SCRANTON, Pa. — Statewide, people are lining up for their COVID-19 vaccines, but are enough people doing it in nursing homes?
Health care officials statewide said the key is protecting those who are most vulnerable right now.
“Long-term care is at the epicenter of the COVID-19 pandemic and we have from day one called for prioritization of our long-term care providers, workers, and residence," said Zachary Shamberg, president and CEO of Pennsylvania Health Care Association.
He has been briefing lawmakers in Harrisburg about what is happening around the state and asking for more help.
A recent study from the Centers for Disease Control and Prevention found that nationwide, about 80 percent of those living in nursing homes have agreed to be vaccinated but less than 40 percent of workers in those facilities agreed.
Shamberg said those numbers are not so low in Pennsylvania.
“We’re seeing around a 50 percent, 55 percent acceptance rate for all staff and residents are around 85 to 90 percent. So that’s a really good step in the right direction. What we’re also seeing is that there are three vaccine clinics for long-term care and the numbers are going up very high for the second round."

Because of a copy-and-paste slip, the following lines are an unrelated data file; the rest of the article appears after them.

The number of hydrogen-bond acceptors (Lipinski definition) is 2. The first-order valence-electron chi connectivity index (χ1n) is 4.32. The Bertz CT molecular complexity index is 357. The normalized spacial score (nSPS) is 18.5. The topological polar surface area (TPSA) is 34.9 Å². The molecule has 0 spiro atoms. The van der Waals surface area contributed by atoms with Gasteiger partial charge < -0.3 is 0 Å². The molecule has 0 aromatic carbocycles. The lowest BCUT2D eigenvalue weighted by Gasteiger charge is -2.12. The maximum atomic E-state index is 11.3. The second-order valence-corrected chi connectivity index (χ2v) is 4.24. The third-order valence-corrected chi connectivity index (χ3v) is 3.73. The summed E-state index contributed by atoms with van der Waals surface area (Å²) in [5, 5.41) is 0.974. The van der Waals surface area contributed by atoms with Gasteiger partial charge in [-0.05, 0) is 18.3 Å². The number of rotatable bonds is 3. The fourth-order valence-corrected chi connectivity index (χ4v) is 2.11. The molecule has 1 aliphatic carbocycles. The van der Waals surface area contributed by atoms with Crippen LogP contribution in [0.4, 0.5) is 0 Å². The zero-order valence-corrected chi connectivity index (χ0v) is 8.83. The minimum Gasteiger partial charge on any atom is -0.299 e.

When it comes to northeastern and central Pennsylvania, Shamberg said there are still outbreaks of COVID-19 at long-term care facilities and more needs to be done to stop that.
“We’re still seeing case counts, still seeing staff and residents contract the virus. That includes northeast Pennsylvania. Our call is to get long-term care the support they need today. We’ve been calling for it for the last 11 months."
Shamberg said he and others are continuing to watch the trends and hoping the governor and lawmakers respond to the calls for help: more funding, more protective equipment, and more vaccines.
He said Pennsylvania is the third oldest state in the country, with the fastest-growing population being those 85 and older.